Uganda is so incredibly lush and green. I’ve found it be an incredibly underrated oasis of natural beauty. ❤
Our first stop in Uganda was in Jinja, a town sitting on the shores of the Nile, making it the perfect spot for bird watching and water sports.
Jinja: A Paradise by the Nile
Walking in the town near Jinja, a gang of friendly kids followed us around. 😀
While in Jinja our group indulged in stand-up paddle boarding, kayaking, and boogie boarding.
Other options included whitewater rafting, quad biking and horseback riding.
The resort itself was incredibly relaxing, with a tropical bar/restaurant, outdoor showers overlooking the water, and lots of places to relax, like in a tree house or on the dock by the river. We also had the option to upgrade from a tent to a bungalow for only 10 USD. Honestly, it was one of those places that we could have stayed at for weeks. Life by the water was so tranquil, with afternoons spent bird watching, walking amongst the tropical plant life, or chilling out with resident mammals. 😛
Wine and beer was less than 2 USD, and in the evenings we went down to the river to watch the local kids monkey around near the actual monkeys on a rustic zip line and water slide. Gangs of macaques swung near the children in the trees, as the sun set in this little slice of paradise. ❤
On the last night the group did an all-you-can-drink booze cruise, then had a nice bonfire. Unfortunately one of the people drank out of a water bottle that wasn’t theirs and it turned out to be gasoline for the fire. Absolutely disgusting! She was puking everywhere. 😮
The next morning we soaked up all that booze (and gasoline!) with some chapatti (fried bread), with eggs and avocado, then we hit the open road toward the trekking region of Uganda.
The window view was absolutely surreal as we drove through the country’s lush rolling hills littered with blooming palm trees and vibrant tea plantations.
Crawling in the tea leaves with a dress was quite painful! Hah! 😛Anything for a nice photo! 😉
We also stopped at the Equator to take photos and witness different phenomena found halfway between the north and south poles. For example, water drains clockwise in the Northern hemisphere, counterclockwise in the Southern side,and does not spin at the Equator. Our strength is also diminished there, which makes it difficult to even walk in a straight line. 😮
That night we camped near Kampala, which was absolutely stunning, with a beautiful pool taboot. We spent the afternoon playing in the water, and challenged a few local kids to see who could swim underwater the longest. 😛The next morning we dined on beans and eggs, then strapped ourselves in for a 10-hour journey to Kalinzu Forest.
Kalinzu Forest: Trekking for Chimps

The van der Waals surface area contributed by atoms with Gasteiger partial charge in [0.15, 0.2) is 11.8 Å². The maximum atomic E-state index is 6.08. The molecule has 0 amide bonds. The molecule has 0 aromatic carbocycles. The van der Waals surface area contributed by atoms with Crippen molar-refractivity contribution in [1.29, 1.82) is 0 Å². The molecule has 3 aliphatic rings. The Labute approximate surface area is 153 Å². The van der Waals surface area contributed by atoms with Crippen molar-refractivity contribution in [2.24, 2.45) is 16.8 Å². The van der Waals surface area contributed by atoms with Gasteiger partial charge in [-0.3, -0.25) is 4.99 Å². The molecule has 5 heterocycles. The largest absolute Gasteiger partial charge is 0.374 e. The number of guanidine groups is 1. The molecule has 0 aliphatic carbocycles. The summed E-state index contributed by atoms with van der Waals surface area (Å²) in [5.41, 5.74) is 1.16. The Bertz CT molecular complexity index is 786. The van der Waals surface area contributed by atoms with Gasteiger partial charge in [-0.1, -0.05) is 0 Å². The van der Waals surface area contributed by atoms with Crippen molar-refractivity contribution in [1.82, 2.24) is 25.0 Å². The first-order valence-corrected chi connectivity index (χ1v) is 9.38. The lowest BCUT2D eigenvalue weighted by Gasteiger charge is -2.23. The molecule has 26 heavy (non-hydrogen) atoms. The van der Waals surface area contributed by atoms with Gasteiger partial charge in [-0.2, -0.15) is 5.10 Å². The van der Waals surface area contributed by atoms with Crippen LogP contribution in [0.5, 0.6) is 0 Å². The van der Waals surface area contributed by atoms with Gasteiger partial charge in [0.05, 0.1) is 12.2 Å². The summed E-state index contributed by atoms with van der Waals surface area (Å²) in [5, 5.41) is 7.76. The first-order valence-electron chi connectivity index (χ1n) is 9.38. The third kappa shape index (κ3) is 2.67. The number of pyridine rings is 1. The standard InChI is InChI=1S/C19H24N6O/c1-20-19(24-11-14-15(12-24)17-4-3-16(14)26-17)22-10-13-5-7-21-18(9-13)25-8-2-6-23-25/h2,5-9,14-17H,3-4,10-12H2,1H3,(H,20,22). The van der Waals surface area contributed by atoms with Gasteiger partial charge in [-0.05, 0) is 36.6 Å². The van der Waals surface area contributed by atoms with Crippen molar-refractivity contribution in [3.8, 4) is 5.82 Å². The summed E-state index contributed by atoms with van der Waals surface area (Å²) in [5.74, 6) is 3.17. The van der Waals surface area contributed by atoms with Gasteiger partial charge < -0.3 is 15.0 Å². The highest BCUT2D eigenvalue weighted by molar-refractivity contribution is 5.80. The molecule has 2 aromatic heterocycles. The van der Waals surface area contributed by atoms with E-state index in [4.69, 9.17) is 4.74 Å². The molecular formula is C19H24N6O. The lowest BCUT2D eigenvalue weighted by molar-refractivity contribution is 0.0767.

A community of 40 chimpanzees lives near this area, with almost 400 total living in this forest reserve.Additionally there are variety of birds, bugs, and other mammals living here, including leopard. Luckily we didn’t encounter leopards, but we ran into tons of spider webs!
After about an hour of trekking deep in the forest, we managed to find around seven chimps, both male and female, hanging high in the trees.
They were foraging for tropical fruits, then picking them apart for the pieces that they liked.
Occasionally the chimps would call out to one another with a loud screech and howl. This was a chain reaction as the chimps responded to each other.
During this time one of the chimps peed a large stream on someone in our group and one girl stepped on a big pile of ants that crawled up her socks! 😮
Anyway, these chimpanzees are constantly on the move and build new nests like this every day.In fact there is a habituation crew based in this forest that can spend around eight hours each day monitoring the community’s behavior and livelihood.
Fun fact: Chimpanzees share about 99% of the same DNA as humans.
Although chimpanzees are endangered, with help from conservation societies like these, their numbers are steadily increasing. On the way back from our trek we managed to spot Black-and-White Colobus Monkeys as well. They are less common in these parts, since chimpanzees are omnivores, and actually hunt them.
Anyway, after four hours of walking in the forest we indulged in some fruit crepes before making our way to Queen Elizabeth National Park. Stay tuned to hear all about it. Until then. 😉
Cost: 50 USD + tip
Border Crossing: Kenya to Uganda
Driving from Kenya to Uganda was quite easy compared to other land border crossings I’ve experienced. We didn’t need to carry our luggage through any type of metal detector, and the entry and exit stamps were issued within the same building. At the border we also exchanged USD for Ugandan currency. $1 is 3400 shilling, so I left feeling like a millionaire. 🙂